Toggle Commented Mar 30, 2010 on Should We Blame Religion? at Not The Religious Type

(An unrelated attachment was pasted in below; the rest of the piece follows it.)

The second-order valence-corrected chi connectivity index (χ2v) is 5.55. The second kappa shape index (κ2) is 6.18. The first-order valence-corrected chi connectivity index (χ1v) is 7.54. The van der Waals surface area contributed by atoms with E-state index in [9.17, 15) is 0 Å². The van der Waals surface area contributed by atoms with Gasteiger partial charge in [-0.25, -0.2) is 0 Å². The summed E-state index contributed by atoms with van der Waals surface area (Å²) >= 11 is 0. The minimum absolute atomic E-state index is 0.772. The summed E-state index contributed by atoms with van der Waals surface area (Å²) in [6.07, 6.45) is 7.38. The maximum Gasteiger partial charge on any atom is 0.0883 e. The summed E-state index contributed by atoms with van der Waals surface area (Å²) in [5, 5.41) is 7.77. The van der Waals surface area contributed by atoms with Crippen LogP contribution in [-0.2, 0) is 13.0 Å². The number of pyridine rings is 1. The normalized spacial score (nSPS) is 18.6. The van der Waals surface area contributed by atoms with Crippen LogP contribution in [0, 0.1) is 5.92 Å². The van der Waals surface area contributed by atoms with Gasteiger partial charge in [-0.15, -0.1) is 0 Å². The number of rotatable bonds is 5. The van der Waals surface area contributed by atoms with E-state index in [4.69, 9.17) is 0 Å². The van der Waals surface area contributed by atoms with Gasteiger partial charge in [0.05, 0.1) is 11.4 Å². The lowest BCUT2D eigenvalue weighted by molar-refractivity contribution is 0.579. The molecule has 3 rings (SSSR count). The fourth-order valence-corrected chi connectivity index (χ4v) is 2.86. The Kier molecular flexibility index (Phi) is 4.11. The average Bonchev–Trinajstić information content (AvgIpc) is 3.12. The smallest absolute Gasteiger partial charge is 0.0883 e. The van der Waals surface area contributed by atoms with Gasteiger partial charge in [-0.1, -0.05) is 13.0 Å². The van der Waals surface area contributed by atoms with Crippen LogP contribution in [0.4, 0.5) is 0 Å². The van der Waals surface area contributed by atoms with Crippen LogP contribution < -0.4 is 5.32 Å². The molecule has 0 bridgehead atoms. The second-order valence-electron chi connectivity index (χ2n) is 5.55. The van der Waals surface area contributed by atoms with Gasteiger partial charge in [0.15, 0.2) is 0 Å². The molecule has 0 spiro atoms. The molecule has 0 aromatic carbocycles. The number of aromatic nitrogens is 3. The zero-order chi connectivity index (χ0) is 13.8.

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I have struggled with money and the link of that with God for my entire life. Your questions, Dave, are quite profound for me. My dad left when I was 4, and on his way out the door, he cleaned out my mother's savings and took everything she had. We always felt like we never had enough. As a result of that, I was left with a deep father wound, as we addressed a couple of days ago. I had no matrix or worldview that could incorporate knowing God as my Father. With that comes the security of the Father's provision. Needless to say, I have a lot of trouble trusting God in this area. I always find myself trying to figure out HOW to pray for money when I need it. I always hear of people having incredible financial miracles, and I have figured that those kinds of miracles must be for them and not for me. Recently, I received prayer from a fellow pastor, and I had an incredible experience of the Father's love. It absolutely wrecked me with overwhelming intensity. Right after that, we had a financial downturn in our church, and for the first time I had to go without pay. That was really tough, having my provision issues come right on the heels of such an affirmation of God's love. I know that the Father is my provider and He wants to lavish His love and blessing on me, but I haven't learned how to receive it yet. I'm just day by day trying to press into the Father's heart in this area.